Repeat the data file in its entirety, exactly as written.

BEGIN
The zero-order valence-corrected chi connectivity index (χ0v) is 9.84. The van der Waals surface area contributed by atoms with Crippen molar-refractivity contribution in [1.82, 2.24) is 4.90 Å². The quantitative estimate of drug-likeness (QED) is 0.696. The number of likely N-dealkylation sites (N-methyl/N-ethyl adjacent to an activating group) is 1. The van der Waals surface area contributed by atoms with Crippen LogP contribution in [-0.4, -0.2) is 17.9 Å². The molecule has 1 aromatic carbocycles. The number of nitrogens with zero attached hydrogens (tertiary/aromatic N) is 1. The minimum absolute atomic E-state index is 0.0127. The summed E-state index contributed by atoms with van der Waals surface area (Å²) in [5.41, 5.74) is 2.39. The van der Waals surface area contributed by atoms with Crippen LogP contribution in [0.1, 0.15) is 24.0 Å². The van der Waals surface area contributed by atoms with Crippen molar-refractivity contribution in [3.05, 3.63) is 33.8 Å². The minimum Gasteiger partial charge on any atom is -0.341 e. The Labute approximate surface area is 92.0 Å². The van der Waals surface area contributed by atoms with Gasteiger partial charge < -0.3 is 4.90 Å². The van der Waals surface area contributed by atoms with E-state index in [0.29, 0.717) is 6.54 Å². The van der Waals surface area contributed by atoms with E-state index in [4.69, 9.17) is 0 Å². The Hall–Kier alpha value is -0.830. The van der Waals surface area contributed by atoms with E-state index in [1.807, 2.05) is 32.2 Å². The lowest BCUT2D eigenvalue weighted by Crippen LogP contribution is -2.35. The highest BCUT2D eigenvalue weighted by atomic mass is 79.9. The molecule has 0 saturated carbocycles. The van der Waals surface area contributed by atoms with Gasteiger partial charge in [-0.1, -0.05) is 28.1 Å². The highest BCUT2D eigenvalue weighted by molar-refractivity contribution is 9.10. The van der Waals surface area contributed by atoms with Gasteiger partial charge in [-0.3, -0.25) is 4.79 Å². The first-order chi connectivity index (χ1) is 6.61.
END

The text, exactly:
The zero-order valence-corrected chi connectivity index (χ0v) is 9.84. The van der Waals surface area contributed by atoms with Crippen molar-refractivity contribution in [1.82, 2.24) is 4.90 Å². The quantitative estimate of drug-likeness (QED) is 0.696. The number of likely N-dealkylation sites (N-methyl/N-ethyl adjacent to an activating group) is 1. The van der Waals surface area contributed by atoms with Crippen LogP contribution in [-0.4, -0.2) is 17.9 Å². The molecule has 1 aromatic carbocycles. The number of nitrogens with zero attached hydrogens (tertiary/aromatic N) is 1. The minimum absolute atomic E-state index is 0.0127. The summed E-state index contributed by atoms with van der Waals surface area (Å²) in [5.41, 5.74) is 2.39. The van der Waals surface area contributed by atoms with Crippen LogP contribution in [0.1, 0.15) is 24.0 Å². The van der Waals surface area contributed by atoms with Crippen molar-refractivity contribution in [3.05, 3.63) is 33.8 Å². The minimum Gasteiger partial charge on any atom is -0.341 e. The Labute approximate surface area is 92.0 Å². The van der Waals surface area contributed by atoms with Gasteiger partial charge < -0.3 is 4.90 Å². The van der Waals surface area contributed by atoms with E-state index in [0.29, 0.717) is 6.54 Å². The van der Waals surface area contributed by atoms with E-state index in [4.69, 9.17) is 0 Å². The Hall–Kier alpha value is -0.830. The van der Waals surface area contributed by atoms with E-state index in [1.807, 2.05) is 32.2 Å². The lowest BCUT2D eigenvalue weighted by Crippen LogP contribution is -2.35. The highest BCUT2D eigenvalue weighted by atomic mass is 79.9. The molecule has 0 saturated carbocycles. The van der Waals surface area contributed by atoms with Gasteiger partial charge in [-0.1, -0.05) is 28.1 Å². The highest BCUT2D eigenvalue weighted by molar-refractivity contribution is 9.10. The van der Waals surface area contributed by atoms with Gasteiger partial charge in [-0.3, -0.25) is 4.79 Å². The first-order chi connectivity index (χ1) is 6.61.